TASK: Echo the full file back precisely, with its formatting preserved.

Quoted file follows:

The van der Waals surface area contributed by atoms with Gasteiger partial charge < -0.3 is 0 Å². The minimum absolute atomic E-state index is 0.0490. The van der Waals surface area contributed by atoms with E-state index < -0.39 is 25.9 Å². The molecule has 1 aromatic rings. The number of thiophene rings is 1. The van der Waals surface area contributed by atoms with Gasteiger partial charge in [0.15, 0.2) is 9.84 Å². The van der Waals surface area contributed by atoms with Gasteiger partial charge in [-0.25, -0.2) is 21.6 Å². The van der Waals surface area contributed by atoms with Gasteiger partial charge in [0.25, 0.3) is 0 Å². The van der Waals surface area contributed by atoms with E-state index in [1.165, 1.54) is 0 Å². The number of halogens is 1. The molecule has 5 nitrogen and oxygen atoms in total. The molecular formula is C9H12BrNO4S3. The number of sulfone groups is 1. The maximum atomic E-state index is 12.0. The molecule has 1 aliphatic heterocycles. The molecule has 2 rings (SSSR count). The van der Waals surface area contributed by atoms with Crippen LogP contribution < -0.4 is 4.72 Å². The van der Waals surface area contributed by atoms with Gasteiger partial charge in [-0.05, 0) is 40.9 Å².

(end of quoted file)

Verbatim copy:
The van der Waals surface area contributed by atoms with Gasteiger partial charge < -0.3 is 0 Å². The minimum absolute atomic E-state index is 0.0490. The van der Waals surface area contributed by atoms with E-state index < -0.39 is 25.9 Å². The molecule has 1 aromatic rings. The number of thiophene rings is 1. The van der Waals surface area contributed by atoms with Gasteiger partial charge in [0.15, 0.2) is 9.84 Å². The van der Waals surface area contributed by atoms with Gasteiger partial charge in [-0.25, -0.2) is 21.6 Å². The van der Waals surface area contributed by atoms with Gasteiger partial charge in [0.25, 0.3) is 0 Å². The van der Waals surface area contributed by atoms with E-state index in [1.165, 1.54) is 0 Å². The number of halogens is 1. The molecule has 5 nitrogen and oxygen atoms in total. The molecular formula is C9H12BrNO4S3. The number of sulfone groups is 1. The maximum atomic E-state index is 12.0. The molecule has 1 aliphatic heterocycles. The molecule has 2 rings (SSSR count). The van der Waals surface area contributed by atoms with Crippen LogP contribution < -0.4 is 4.72 Å². The van der Waals surface area contributed by atoms with Gasteiger partial charge in [-0.05, 0) is 40.9 Å².